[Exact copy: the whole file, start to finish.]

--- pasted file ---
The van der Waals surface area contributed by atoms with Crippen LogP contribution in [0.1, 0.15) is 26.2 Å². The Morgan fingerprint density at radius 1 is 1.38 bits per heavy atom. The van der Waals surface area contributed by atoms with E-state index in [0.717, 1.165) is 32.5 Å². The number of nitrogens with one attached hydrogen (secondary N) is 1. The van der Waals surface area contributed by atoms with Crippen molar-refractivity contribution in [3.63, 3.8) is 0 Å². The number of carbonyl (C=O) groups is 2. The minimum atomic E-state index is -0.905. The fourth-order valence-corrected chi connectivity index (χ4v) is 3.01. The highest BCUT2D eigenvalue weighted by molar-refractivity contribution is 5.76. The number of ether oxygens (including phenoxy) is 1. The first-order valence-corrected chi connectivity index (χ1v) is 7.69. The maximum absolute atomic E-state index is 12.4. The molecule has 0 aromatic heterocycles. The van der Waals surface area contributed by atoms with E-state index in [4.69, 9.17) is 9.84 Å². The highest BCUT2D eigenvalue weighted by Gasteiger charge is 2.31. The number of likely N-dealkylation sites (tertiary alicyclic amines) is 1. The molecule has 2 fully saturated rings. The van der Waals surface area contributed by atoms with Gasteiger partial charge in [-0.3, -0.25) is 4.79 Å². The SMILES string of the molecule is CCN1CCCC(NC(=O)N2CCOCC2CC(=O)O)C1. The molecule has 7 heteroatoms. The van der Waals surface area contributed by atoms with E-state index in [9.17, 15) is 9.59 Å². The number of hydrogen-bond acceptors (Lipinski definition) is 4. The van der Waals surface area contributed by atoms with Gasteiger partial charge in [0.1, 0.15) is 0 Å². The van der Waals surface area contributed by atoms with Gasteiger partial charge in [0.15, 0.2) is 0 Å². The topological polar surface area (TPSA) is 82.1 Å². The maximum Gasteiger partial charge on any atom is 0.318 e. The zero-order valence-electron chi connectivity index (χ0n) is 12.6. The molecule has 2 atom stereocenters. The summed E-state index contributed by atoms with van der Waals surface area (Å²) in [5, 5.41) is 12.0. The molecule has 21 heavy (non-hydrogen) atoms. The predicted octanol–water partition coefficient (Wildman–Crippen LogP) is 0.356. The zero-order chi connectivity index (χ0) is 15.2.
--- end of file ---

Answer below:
The van der Waals surface area contributed by atoms with Crippen LogP contribution in [0.1, 0.15) is 26.2 Å². The Morgan fingerprint density at radius 1 is 1.38 bits per heavy atom. The van der Waals surface area contributed by atoms with E-state index in [0.717, 1.165) is 32.5 Å². The number of nitrogens with one attached hydrogen (secondary N) is 1. The van der Waals surface area contributed by atoms with Crippen molar-refractivity contribution in [3.63, 3.8) is 0 Å². The number of carbonyl (C=O) groups is 2. The minimum atomic E-state index is -0.905. The fourth-order valence-corrected chi connectivity index (χ4v) is 3.01. The highest BCUT2D eigenvalue weighted by molar-refractivity contribution is 5.76. The number of ether oxygens (including phenoxy) is 1. The first-order valence-corrected chi connectivity index (χ1v) is 7.69. The maximum absolute atomic E-state index is 12.4. The molecule has 0 aromatic heterocycles. The van der Waals surface area contributed by atoms with E-state index in [4.69, 9.17) is 9.84 Å². The highest BCUT2D eigenvalue weighted by Gasteiger charge is 2.31. The number of likely N-dealkylation sites (tertiary alicyclic amines) is 1. The molecule has 2 fully saturated rings. The van der Waals surface area contributed by atoms with Gasteiger partial charge in [-0.3, -0.25) is 4.79 Å². The SMILES string of the molecule is CCN1CCCC(NC(=O)N2CCOCC2CC(=O)O)C1. The molecule has 7 heteroatoms. The van der Waals surface area contributed by atoms with E-state index in [9.17, 15) is 9.59 Å². The number of hydrogen-bond acceptors (Lipinski definition) is 4. The van der Waals surface area contributed by atoms with Gasteiger partial charge in [0.1, 0.15) is 0 Å². The van der Waals surface area contributed by atoms with Gasteiger partial charge in [0.15, 0.2) is 0 Å². The topological polar surface area (TPSA) is 82.1 Å². The maximum Gasteiger partial charge on any atom is 0.318 e. The zero-order valence-electron chi connectivity index (χ0n) is 12.6. The molecule has 2 atom stereocenters. The summed E-state index contributed by atoms with van der Waals surface area (Å²) in [5, 5.41) is 12.0. The molecule has 21 heavy (non-hydrogen) atoms. The predicted octanol–water partition coefficient (Wildman–Crippen LogP) is 0.356. The zero-order chi connectivity index (χ0) is 15.2.